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5 tips for successful event networking

Fundraising and networking by  Sonya Trivedy

Fundraising and networking go hand in hand, but schmoozing for work isn’t easy. Terrence Higgins Trust’s fundraising director Sonya Trivedy sets out five key principles for getting it right


I love people – that’s why I’ve spent the best part of the last two decades fundraising for causes I feel passionately about. But being naturally chatty and inquisitive is only half the battle when it comes to networking at events.  


That’s because no two events are the same, nor two people, so being a brilliant networker isn’t easy or an exact science. My advice is stay cool, calm and collected – and try and follow these tips.


1. Do your research


This is the big one. Know who you want to target, and why. The place to start for your research is your fundraising data – we use Raiser’s Edge – and hopefully your records are completely up-to-date and ready for action. Talk to colleagues, as they may have met the people you’re targeting, and of course the web is always your friend – it's great for finding out more about those on your prospect list.


When you know who you want to target, think about what pushes their buttons and how you can engage them in your cause. But don’t stop there – find out what’s important to them right now. Have they recently moved house? Are they a dog person or mad for cats?


People love talking about themselves, so have lots of questions up your sleeve and start building your relationship from there. Equally, if you have any mutual acquaintances, a key part of networking is matching up people who you think might hit it off.  


2. Be prepared


Part of this preparation is having a list of “stuff” that will get people talking. For example, Charlie Sheen being forced to “come out” as HIV positive by the media was a really interesting one for us to talk to people about, because the story was everywhere. It put our cause at the top of the news agenda.  


But no matter what’s happening in the news, it’s important you know your stuff in terms of what you’re fundraising for, and the priorities of your organisation. In my case, that means being completely up-to-date with things like PrEP – a daily pill which prevents HIV transmission –  and the latest from our cross-organisational campaign to speak out against Local Authority cuts to HIV services.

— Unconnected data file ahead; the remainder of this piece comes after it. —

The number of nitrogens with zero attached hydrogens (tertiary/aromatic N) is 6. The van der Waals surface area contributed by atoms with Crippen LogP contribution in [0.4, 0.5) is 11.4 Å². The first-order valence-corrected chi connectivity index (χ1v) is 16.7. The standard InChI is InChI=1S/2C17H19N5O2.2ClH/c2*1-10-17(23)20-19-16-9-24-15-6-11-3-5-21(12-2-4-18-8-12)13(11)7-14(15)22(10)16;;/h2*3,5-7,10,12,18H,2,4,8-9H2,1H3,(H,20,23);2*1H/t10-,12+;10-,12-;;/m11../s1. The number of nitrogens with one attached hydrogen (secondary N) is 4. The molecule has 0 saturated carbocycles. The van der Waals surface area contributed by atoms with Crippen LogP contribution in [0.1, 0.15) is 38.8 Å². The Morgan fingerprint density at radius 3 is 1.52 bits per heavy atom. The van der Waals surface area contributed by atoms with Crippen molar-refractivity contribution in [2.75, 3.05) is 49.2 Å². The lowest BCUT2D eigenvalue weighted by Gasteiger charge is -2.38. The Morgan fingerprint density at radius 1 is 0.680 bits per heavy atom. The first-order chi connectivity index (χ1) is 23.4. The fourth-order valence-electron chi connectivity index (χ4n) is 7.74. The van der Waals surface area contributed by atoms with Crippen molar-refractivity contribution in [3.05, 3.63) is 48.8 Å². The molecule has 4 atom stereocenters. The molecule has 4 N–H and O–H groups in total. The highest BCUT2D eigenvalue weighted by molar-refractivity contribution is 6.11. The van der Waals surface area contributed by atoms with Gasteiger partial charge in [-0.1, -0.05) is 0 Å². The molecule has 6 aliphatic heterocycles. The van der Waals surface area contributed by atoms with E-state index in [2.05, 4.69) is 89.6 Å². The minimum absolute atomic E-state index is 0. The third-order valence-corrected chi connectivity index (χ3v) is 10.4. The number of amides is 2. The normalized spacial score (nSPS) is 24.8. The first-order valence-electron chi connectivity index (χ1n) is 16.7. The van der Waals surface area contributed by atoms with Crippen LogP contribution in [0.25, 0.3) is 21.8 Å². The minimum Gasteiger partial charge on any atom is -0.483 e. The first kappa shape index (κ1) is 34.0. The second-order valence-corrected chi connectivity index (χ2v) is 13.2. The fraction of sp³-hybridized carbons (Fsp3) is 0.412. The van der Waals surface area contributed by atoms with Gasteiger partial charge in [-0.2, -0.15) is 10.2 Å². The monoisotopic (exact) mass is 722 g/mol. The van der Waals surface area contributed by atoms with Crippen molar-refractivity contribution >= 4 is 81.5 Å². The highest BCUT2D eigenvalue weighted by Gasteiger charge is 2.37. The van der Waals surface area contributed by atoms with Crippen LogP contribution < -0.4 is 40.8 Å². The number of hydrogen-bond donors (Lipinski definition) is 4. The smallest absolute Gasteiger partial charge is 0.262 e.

Similarly, have your elevator pitch ready at all times. You have twenty seconds to engage a potential supporter in your cause – go, go, go!


3. Be confident


It’s easier said than done, but confidence is key to successful networking.


I know it’s daunting, and being confident is hard if networking doesn’t come naturally to you. That’s why my first tips are research and preparation, because they will help to boost your confidence.


In terms of specifics, I would say look out for people on their own or hiding in their phones and start up a conversation. Or maybe bring two individuals together to ensure they both have a good night.


If you’re new to networking as a fundraiser, I would suggest buddying up with someone else more experienced. Having said that, I’m always learning from young, fresh-faced, enthusiastic fundraisers on my team about how to network – both in person and online.


4. Keep the momentum going


Chatting at an event is only the start of things when it comes to networking. Which means you need to make sure you follow up. An “it was great to meet you last night” email or a connection on LinkedIn – or both.


If you’re on LinkedIn, I recommend personalising the greeting to make a more meaningful connection. Similarly, make sure your profile is up-to-date in terms of both your role and the organisation you work for.


Then, in order to help your future self out when preparing for your next event, make sure you log all of the salient points from your conversation on your database.


5. Don’t forget to enjoy yourself


The success of a lot of our events at Terrence Higgins Trust hinges on making sure all our guests have a great time. So I try and carry that ethos through into my own networking, because other people are more likely to have a good time if you are too.


So don’t put too much pressure on yourself to talk to everyone on your list. Similarly, don’t worry if you go “off list” (even if you’ve not researched whether or not that person likes dogs). You might be talking to someone about to debut on the Sunday Times rich list or an entrepreneur on the verge of a breakthrough…


Right, that’s it – now go off and network!


Sonya Trivedy is fundraising director at Terrence Higgins Trust

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